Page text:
– Prohibition of arbitrary detention and the right to judicial review of the detention;5 Id., pp. 22-25.

– Prohibition of torture and other ill-treatment;6 Id., pp. 26-30.

– The right not to be compelled to confess guilt or incriminate oneself;7 Id., pp. 31-32.

– The right to be informed promptly and in detail of the charges;8 Id., pp. 32-33.

– The right to a public hearing;9 Id., pp. 34-35.

– The right to be represented by counsel;10 Id., pp. 36-38.

– The right to adequate time and facilities for the preparation of a defense;11 Id., pp. 39-41.

– The right to call and examine witnesses;12 Id., pp. 42-45. and

– The right to be tried in one’s presence.13 Id., pp. 45-47.

Who among us would want such a trial, especially when facing the death penalty?

As for the amnesty or pardon issue, it too was a nonstarter – though one that no experienced defense lawyer (and Gaddafi’s team is highly experienced) should forgo pursuing.  A wise strategic move to assert double jeopardy in concert with pressing the legitimacy (and international applicability) of the amnesty.

Be that as it may, the amnesty issue, in my opinion, is not necessarily linked to the quality of the trial for purposes of double jeopardy. Arguably, the offering of amnesty may not be so much of a charade as opposed to a recognition by the Libyan government that the bogus (show) trial in Tripoli was marred and unfair (though politically necessary for public consumption). As I’ve noted, the jurisprudence on amnesty is rather settled: amnesties may be acceptable domestically, but are not necessarily binding in other jurisdictions (generally not, given other international legal commitments), and certainly are not binding internationally. Thus, while this amnesty claimed by Gaddafi’s lawyers may be applicable in Libya (not a given since it is unclear how legitimate the governing authority that issued this amnesty may be), it assuredly is not binding on the ICC.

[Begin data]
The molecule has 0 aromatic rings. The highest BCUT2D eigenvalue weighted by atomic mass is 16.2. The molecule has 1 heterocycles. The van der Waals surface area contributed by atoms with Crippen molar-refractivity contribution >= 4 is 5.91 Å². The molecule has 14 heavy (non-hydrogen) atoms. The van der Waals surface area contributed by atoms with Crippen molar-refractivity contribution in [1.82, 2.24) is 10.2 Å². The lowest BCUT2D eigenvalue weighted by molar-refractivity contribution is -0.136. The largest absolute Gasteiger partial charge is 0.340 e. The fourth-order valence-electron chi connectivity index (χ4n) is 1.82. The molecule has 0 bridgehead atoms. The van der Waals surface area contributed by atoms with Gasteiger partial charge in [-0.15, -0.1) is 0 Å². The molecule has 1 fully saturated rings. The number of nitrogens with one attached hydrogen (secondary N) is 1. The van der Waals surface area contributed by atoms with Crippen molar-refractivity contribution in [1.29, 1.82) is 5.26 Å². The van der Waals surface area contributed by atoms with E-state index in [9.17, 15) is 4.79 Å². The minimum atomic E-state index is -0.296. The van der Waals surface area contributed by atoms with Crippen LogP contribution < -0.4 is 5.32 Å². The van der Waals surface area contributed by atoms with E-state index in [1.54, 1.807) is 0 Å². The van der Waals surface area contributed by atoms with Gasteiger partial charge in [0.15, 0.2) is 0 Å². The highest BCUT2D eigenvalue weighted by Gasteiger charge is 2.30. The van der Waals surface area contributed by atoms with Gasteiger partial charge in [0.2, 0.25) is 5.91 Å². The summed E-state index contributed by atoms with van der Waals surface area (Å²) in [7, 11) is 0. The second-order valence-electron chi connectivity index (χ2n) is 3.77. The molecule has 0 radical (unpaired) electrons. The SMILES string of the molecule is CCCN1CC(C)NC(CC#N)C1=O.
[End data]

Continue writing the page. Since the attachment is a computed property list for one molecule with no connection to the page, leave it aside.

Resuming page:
Unsurprisingly, when the death penalty seemed imminent, Gaddafi sought extradition to the ICC for a proper trial.14 Prosecutor v. Gaddafi and Al-Senussi, ICC-01/11-01/11, Public Redacted Version of the “Defence Request”, 18 May 2012, para. 22(iii), requesting the Pre-Trial Chamber to “draw adverse inferences concerning the implementation of Mr. Gaddafi’s rights in detention and the willingness and ability of the Libyan authorities to genuinely investigate the case in accordance with internationally recognized standards of due process.” His co-accused, Al-Senussi, also made the same overtures.15 Prosecutor v. Gaddafi and Al-Senussi, ICC-01/11-01/11, Appeal on behalf of Abdullah Al-Senussi against Pre-Trial Chamber’s Decision on the admissibility of the case against Abdullah Al-Senussi and Request for Suspensive Effect, 17 October 2013. Even more curious – or disheartening – is that the ICC Pre-Trial Chamber I found that the Libyan government was unable to carry out the prosecution of Gaddafi and thus Gaddafi should be turned over to the ICC,16 Prosecutor v. Gaddafi and Al-Senussi, ICC-01/11-01/11, Decision on the Admissibility of the Case Against Saif Al-Islam Gaddafi, 31 May 2013, paras. 215-16. while maintaining that Al-Senussi should worry not – his trial in Libya would be “conducted by the competent authorities of Libya.”17 Prosecutor v. Gaddafi and Al-Senussi, ICC-01/11-01/11, Decision on the Admissibility of the Case Against Abdullah Al-Senussi, 11 October 2013, para. 311. Laughable, if not so intellectually vacuous and obviously politically driven (giving a semblance of normalcy and recognition to the Tripoli governing authorities who supposedly were the representative government of all of Libya).